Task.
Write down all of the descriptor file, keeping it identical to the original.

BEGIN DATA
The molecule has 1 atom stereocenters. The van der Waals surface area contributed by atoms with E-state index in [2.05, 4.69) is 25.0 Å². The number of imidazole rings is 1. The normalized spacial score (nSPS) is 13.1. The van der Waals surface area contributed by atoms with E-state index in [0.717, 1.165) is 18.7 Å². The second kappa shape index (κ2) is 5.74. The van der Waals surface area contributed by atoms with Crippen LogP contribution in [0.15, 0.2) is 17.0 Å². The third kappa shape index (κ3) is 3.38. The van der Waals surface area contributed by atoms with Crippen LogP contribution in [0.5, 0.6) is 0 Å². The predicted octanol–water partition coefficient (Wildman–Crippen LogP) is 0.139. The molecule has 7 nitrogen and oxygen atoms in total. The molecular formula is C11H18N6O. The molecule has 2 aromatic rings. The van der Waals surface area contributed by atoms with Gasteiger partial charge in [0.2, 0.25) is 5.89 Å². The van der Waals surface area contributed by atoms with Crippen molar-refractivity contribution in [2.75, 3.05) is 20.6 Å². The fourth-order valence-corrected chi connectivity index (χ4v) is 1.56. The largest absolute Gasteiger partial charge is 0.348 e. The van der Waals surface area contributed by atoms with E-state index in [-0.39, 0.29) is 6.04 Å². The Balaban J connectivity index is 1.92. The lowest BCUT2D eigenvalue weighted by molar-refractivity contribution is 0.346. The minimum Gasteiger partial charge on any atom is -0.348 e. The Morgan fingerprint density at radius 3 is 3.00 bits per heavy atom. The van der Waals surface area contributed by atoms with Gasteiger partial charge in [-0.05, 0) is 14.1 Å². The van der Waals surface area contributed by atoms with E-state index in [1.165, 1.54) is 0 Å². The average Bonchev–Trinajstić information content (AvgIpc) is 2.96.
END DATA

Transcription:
The molecule has 1 atom stereocenters. The van der Waals surface area contributed by atoms with E-state index in [2.05, 4.69) is 25.0 Å². The number of imidazole rings is 1. The normalized spacial score (nSPS) is 13.1. The van der Waals surface area contributed by atoms with E-state index in [0.717, 1.165) is 18.7 Å². The second kappa shape index (κ2) is 5.74. The van der Waals surface area contributed by atoms with Crippen LogP contribution in [0.15, 0.2) is 17.0 Å². The third kappa shape index (κ3) is 3.38. The van der Waals surface area contributed by atoms with Crippen LogP contribution in [0.5, 0.6) is 0 Å². The predicted octanol–water partition coefficient (Wildman–Crippen LogP) is 0.139. The molecule has 7 nitrogen and oxygen atoms in total. The molecular formula is C11H18N6O. The molecule has 2 aromatic rings. The van der Waals surface area contributed by atoms with Gasteiger partial charge in [0.2, 0.25) is 5.89 Å². The van der Waals surface area contributed by atoms with Crippen molar-refractivity contribution in [2.75, 3.05) is 20.6 Å². The fourth-order valence-corrected chi connectivity index (χ4v) is 1.56. The largest absolute Gasteiger partial charge is 0.348 e. The van der Waals surface area contributed by atoms with E-state index in [-0.39, 0.29) is 6.04 Å². The Balaban J connectivity index is 1.92. The lowest BCUT2D eigenvalue weighted by molar-refractivity contribution is 0.346. The minimum Gasteiger partial charge on any atom is -0.348 e. The Morgan fingerprint density at radius 3 is 3.00 bits per heavy atom. The van der Waals surface area contributed by atoms with Gasteiger partial charge in [-0.05, 0) is 14.1 Å². The van der Waals surface area contributed by atoms with E-state index in [1.165, 1.54) is 0 Å². The average Bonchev–Trinajstić information content (AvgIpc) is 2.96.